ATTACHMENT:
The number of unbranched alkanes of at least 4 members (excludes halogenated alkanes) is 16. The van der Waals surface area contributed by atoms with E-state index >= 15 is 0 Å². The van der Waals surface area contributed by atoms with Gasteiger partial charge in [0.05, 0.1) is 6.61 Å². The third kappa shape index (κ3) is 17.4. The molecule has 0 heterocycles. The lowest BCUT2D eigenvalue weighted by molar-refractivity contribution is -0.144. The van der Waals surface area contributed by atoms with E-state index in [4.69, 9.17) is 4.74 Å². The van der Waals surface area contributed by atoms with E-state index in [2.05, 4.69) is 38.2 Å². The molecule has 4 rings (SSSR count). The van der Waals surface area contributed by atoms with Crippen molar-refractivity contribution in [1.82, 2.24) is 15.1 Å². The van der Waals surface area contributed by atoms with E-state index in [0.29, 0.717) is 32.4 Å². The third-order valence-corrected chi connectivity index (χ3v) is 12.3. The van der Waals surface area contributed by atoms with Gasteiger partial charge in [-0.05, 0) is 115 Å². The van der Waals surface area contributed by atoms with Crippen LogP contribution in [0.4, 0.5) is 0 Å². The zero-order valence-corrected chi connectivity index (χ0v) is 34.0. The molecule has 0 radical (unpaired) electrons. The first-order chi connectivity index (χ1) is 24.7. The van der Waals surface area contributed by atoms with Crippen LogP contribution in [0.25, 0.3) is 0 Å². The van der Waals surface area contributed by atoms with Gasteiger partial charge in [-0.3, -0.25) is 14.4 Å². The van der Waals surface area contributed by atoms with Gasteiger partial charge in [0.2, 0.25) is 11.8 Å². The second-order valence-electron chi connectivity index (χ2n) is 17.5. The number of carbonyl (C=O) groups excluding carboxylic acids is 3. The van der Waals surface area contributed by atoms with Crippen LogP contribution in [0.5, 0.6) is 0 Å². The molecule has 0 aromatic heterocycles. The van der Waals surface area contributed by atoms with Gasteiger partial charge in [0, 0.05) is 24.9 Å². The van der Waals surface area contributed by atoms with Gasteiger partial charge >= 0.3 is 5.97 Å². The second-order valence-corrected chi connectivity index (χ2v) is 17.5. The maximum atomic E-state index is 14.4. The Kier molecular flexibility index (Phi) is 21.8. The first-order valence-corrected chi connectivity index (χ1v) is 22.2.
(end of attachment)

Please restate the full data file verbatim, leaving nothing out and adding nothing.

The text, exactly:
The number of unbranched alkanes of at least 4 members (excludes halogenated alkanes) is 16. The van der Waals surface area contributed by atoms with E-state index >= 15 is 0 Å². The van der Waals surface area contributed by atoms with Gasteiger partial charge in [0.05, 0.1) is 6.61 Å². The third kappa shape index (κ3) is 17.4. The molecule has 0 heterocycles. The lowest BCUT2D eigenvalue weighted by molar-refractivity contribution is -0.144. The van der Waals surface area contributed by atoms with E-state index in [4.69, 9.17) is 4.74 Å². The van der Waals surface area contributed by atoms with E-state index in [2.05, 4.69) is 38.2 Å². The molecule has 4 rings (SSSR count). The van der Waals surface area contributed by atoms with Crippen molar-refractivity contribution in [1.82, 2.24) is 15.1 Å². The van der Waals surface area contributed by atoms with E-state index in [0.29, 0.717) is 32.4 Å². The third-order valence-corrected chi connectivity index (χ3v) is 12.3. The van der Waals surface area contributed by atoms with Gasteiger partial charge in [-0.05, 0) is 115 Å². The van der Waals surface area contributed by atoms with Crippen LogP contribution in [0.4, 0.5) is 0 Å². The zero-order valence-corrected chi connectivity index (χ0v) is 34.0. The molecule has 0 radical (unpaired) electrons. The first-order chi connectivity index (χ1) is 24.7. The van der Waals surface area contributed by atoms with Crippen LogP contribution in [0.25, 0.3) is 0 Å². The van der Waals surface area contributed by atoms with Gasteiger partial charge in [-0.3, -0.25) is 14.4 Å². The van der Waals surface area contributed by atoms with Gasteiger partial charge in [0.2, 0.25) is 11.8 Å². The second-order valence-electron chi connectivity index (χ2n) is 17.5. The number of carbonyl (C=O) groups excluding carboxylic acids is 3. The van der Waals surface area contributed by atoms with Crippen LogP contribution in [0.5, 0.6) is 0 Å². The molecule has 0 aromatic heterocycles. The van der Waals surface area contributed by atoms with Gasteiger partial charge in [0, 0.05) is 24.9 Å². The van der Waals surface area contributed by atoms with Gasteiger partial charge >= 0.3 is 5.97 Å². The second-order valence-corrected chi connectivity index (χ2v) is 17.5. The maximum atomic E-state index is 14.4. The Kier molecular flexibility index (Phi) is 21.8. The first-order valence-corrected chi connectivity index (χ1v) is 22.2.